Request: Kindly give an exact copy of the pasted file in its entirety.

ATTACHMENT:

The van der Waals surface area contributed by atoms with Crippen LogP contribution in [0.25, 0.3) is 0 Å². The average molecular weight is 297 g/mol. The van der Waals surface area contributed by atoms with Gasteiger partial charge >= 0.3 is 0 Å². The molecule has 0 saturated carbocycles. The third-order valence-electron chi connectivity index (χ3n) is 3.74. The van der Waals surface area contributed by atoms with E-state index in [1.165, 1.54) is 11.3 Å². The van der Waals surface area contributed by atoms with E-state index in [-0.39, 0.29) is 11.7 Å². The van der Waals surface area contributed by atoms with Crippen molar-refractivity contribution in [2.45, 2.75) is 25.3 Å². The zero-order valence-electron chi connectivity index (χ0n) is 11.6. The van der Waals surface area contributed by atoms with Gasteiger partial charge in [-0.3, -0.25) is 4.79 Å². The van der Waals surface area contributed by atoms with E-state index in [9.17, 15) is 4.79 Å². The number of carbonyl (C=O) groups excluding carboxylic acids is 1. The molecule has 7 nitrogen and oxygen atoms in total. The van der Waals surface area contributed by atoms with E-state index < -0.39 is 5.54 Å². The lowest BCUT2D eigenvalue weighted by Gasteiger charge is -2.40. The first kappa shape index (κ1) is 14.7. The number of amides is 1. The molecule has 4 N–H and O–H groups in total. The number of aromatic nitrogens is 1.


The van der Waals surface area contributed by atoms with Crippen LogP contribution in [0.25, 0.3) is 0 Å². The average molecular weight is 297 g/mol. The van der Waals surface area contributed by atoms with Gasteiger partial charge >= 0.3 is 0 Å². The molecule has 0 saturated carbocycles. The third-order valence-electron chi connectivity index (χ3n) is 3.74. The van der Waals surface area contributed by atoms with E-state index in [1.165, 1.54) is 11.3 Å². The van der Waals surface area contributed by atoms with E-state index in [-0.39, 0.29) is 11.7 Å². The van der Waals surface area contributed by atoms with Crippen molar-refractivity contribution in [2.45, 2.75) is 25.3 Å². The zero-order valence-electron chi connectivity index (χ0n) is 11.6. The van der Waals surface area contributed by atoms with Gasteiger partial charge in [-0.3, -0.25) is 4.79 Å². The van der Waals surface area contributed by atoms with E-state index in [9.17, 15) is 4.79 Å². The number of carbonyl (C=O) groups excluding carboxylic acids is 1. The molecule has 7 nitrogen and oxygen atoms in total. The van der Waals surface area contributed by atoms with E-state index < -0.39 is 5.54 Å². The lowest BCUT2D eigenvalue weighted by Gasteiger charge is -2.40. The first kappa shape index (κ1) is 14.7. The number of amides is 1. The molecule has 4 N–H and O–H groups in total. The number of aromatic nitrogens is 1.